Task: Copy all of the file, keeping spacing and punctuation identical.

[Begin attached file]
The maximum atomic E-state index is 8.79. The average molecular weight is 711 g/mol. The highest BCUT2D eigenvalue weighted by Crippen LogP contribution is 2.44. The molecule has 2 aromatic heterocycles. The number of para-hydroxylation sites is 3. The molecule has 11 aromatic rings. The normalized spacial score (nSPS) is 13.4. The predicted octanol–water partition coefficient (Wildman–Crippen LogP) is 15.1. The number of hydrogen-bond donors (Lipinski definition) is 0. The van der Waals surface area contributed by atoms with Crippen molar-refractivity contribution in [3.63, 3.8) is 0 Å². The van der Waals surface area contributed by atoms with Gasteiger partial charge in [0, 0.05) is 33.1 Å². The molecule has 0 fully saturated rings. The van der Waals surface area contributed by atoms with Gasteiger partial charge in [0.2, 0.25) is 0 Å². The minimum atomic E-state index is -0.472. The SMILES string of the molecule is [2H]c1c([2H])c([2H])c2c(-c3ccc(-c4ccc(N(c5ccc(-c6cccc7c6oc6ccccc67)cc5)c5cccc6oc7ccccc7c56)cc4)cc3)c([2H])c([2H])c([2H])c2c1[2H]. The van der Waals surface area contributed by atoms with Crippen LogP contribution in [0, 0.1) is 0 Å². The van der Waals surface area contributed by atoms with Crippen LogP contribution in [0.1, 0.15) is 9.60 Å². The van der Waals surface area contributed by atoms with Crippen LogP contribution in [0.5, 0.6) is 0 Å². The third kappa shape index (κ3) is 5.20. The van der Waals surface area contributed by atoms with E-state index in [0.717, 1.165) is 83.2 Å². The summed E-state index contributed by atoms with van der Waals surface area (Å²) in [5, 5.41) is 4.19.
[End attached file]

The maximum atomic E-state index is 8.79. The average molecular weight is 711 g/mol. The highest BCUT2D eigenvalue weighted by Crippen LogP contribution is 2.44. The molecule has 2 aromatic heterocycles. The number of para-hydroxylation sites is 3. The molecule has 11 aromatic rings. The normalized spacial score (nSPS) is 13.4. The predicted octanol–water partition coefficient (Wildman–Crippen LogP) is 15.1. The number of hydrogen-bond donors (Lipinski definition) is 0. The van der Waals surface area contributed by atoms with Crippen molar-refractivity contribution in [3.63, 3.8) is 0 Å². The van der Waals surface area contributed by atoms with Gasteiger partial charge in [0, 0.05) is 33.1 Å². The molecule has 0 fully saturated rings. The van der Waals surface area contributed by atoms with Gasteiger partial charge in [0.2, 0.25) is 0 Å². The minimum atomic E-state index is -0.472. The SMILES string of the molecule is [2H]c1c([2H])c([2H])c2c(-c3ccc(-c4ccc(N(c5ccc(-c6cccc7c6oc6ccccc67)cc5)c5cccc6oc7ccccc7c56)cc4)cc3)c([2H])c([2H])c([2H])c2c1[2H]. The van der Waals surface area contributed by atoms with Crippen LogP contribution in [0, 0.1) is 0 Å². The van der Waals surface area contributed by atoms with Crippen LogP contribution in [0.1, 0.15) is 9.60 Å². The van der Waals surface area contributed by atoms with Crippen LogP contribution in [0.5, 0.6) is 0 Å². The third kappa shape index (κ3) is 5.20. The van der Waals surface area contributed by atoms with E-state index in [0.717, 1.165) is 83.2 Å². The summed E-state index contributed by atoms with van der Waals surface area (Å²) in [5, 5.41) is 4.19.